Product-by-Process Analysis Applies to Method of Treatment Claims

By on October 8, 2020
Posted In Patents

In a case relating to use of recombinant human interferon-β (IFN-β) proteins for the treatment of viral diseases, the US Court of Appeals for the Federal Circuit ruled that a “product-by-process” analysis applies even when the product-by-process limitation is nested within a method of treatment claim. Biogen MA Inc. v. EMD Serono, Inc., et al., Case No. 19-1133 (Fed. Cir. Sept. 28, 2020) (Linn, J.).

The claims at issue relate to a method of treating a viral condition, a viral disease, cancers or tumors by administration of a pharmaceutically effective amount of recombinant IFN-β. The claims contained a product-by-process limitation that partially defined the recombinant IFN-β in terms of the method or process by which it is made:

a recombinant polypeptide produced by a non-human host transformed by a recombinant DNA molecule comprising a DNA sequence selected from the group consisting of . . .

It was undisputed that native IFN-β proteins comprise sequences identical to those recited in the claims at issue, and that native IFN-β had been used in the prior art to treat viral conditions. At issue was whether the use of native IFN-β to treat viral conditions anticipated the use of recombinantly produced IFN-β for the claimed treatment.

When considering product-by-process claims, the Federal Circuit has long held that “an old product is not patentable even if it is made by a new process.” See, e.g., Amgen v. Hoffmann-La Roche (Fed. Cir. 2009). The district court granted Biogen’s judgment as a matter of law (JMOL) motion and reversed the jury verdict on anticipation, reasoning that the Amgen analysis did not apply here because the claims were directed to a method of treatment and not a product. Further, the “source limitations” (i.e., the limitations requiring that the IFN-β be produced using recombinant methods) overcame the shortcoming of the prior art. Namely, the unavailability of native IFN-β in sufficient quantity to facilitate practical treatment “lies at the heart of the benefit of this invention” and should be given “force and effect in the anticipation analysis.” Serono appealed.

The Federal Circuit reversed, explaining that the nesting of the product-by-process limitation within a method of treatment claim does not change the proper construction of the product-by-process limitation itself. The Federal Circuit reasoned that “an old method of administration of an old product made by a new process is not novel and cannot be patented.” Further, the Court found that the district court erred in considering the advantages of the recombinant process—the new capability of manufacturing sufficient quantities of IFN-β through recombinant technology—as a reason not to apply the product-by-process analysis. The proper anticipation analysis does not turn on the source of the claimed polypeptide, but on a comparison of the claimed recombinant polypeptide and the prior art native polypeptide.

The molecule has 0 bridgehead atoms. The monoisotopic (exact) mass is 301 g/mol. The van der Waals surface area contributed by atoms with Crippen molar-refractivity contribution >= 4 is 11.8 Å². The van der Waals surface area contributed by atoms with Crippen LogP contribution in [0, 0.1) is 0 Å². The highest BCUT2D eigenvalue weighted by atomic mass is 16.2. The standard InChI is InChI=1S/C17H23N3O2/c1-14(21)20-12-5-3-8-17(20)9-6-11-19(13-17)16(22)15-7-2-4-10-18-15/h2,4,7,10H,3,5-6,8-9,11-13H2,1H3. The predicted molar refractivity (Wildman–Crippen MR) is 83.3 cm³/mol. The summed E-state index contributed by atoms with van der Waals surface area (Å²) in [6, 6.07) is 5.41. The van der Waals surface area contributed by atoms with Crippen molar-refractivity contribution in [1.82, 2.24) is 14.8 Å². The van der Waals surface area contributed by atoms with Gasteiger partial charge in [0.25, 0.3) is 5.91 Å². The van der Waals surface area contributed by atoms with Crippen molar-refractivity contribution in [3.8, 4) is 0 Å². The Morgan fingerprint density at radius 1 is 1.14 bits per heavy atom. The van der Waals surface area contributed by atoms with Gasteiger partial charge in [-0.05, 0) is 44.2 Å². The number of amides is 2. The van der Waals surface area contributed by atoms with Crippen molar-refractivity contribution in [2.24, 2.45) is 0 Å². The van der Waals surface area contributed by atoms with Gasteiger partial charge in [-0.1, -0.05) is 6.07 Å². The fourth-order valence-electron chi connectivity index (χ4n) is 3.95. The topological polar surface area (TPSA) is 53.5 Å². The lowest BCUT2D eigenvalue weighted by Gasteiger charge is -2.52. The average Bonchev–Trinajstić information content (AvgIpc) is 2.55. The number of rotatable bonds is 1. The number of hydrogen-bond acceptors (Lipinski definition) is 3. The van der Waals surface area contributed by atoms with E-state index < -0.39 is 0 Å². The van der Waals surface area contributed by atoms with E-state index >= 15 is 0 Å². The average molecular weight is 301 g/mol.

In granting JMOL, the district court alternatively reasoned that under a product-by-process analysis, the native IFN-β could not anticipate recombinant IFN-β, because the prior art did not disclose that the native and recombinant IFN-β shared an identical three-dimensional structure or that the native IFN-β would not necessarily demonstrate “antiviral activity” when administered in a “therapeutically effective amount” as recited by the claims.

The Federal Circuit found this reasoning flawed:

  • First, the Biogen patent explicitly defined “polypeptide” as “a linear array of amino acids” without regard to its folded protein structure, and in fact, the district court charged the jury with this definition. Biogen did not dispute the fact that the “sequential order of the amino acid residues for the native IFN-β is the same as the sequential order of the amino acid residues for recombinant IFN-β.”
  • Second, in calling for antiviral activity, the claims do not recite any specific folded three-dimensional structure that gives rise to that activity. The claimed antiviral activity could arise from the administration of any three-dimensional protein with a linear amino acid sequence identical to the claimed recombinant “polypeptide.”
  • Finally, Biogen did not ask for a jury instruction on anticipation that required comparing the three-dimensional protein structures of the prior art IFN-β and the claimed recombinant IFN-β, nor did it object to the jury’s instruction to decide anticipation based on the linear amino acid sequence.

Accordingly, the Federal Circuit reversed the district court’s grant of JMOL of no anticipation and the conditional grant of a new trial on anticipation, and ordered reinstatement of the jury verdict of anticipation.

Amy Mahan, PhDAmy Mahan, PhD
Amy Mahan focuses her practice on intellectual property matters in the life sciences, pharmaceutical and biotechnology sectors. She works on a variety of patent infringement litigation cases involving monoclonal antibody biologics, cell-based immunotherapies and small molecule drugs. Read Amy Mahan's full bio. 

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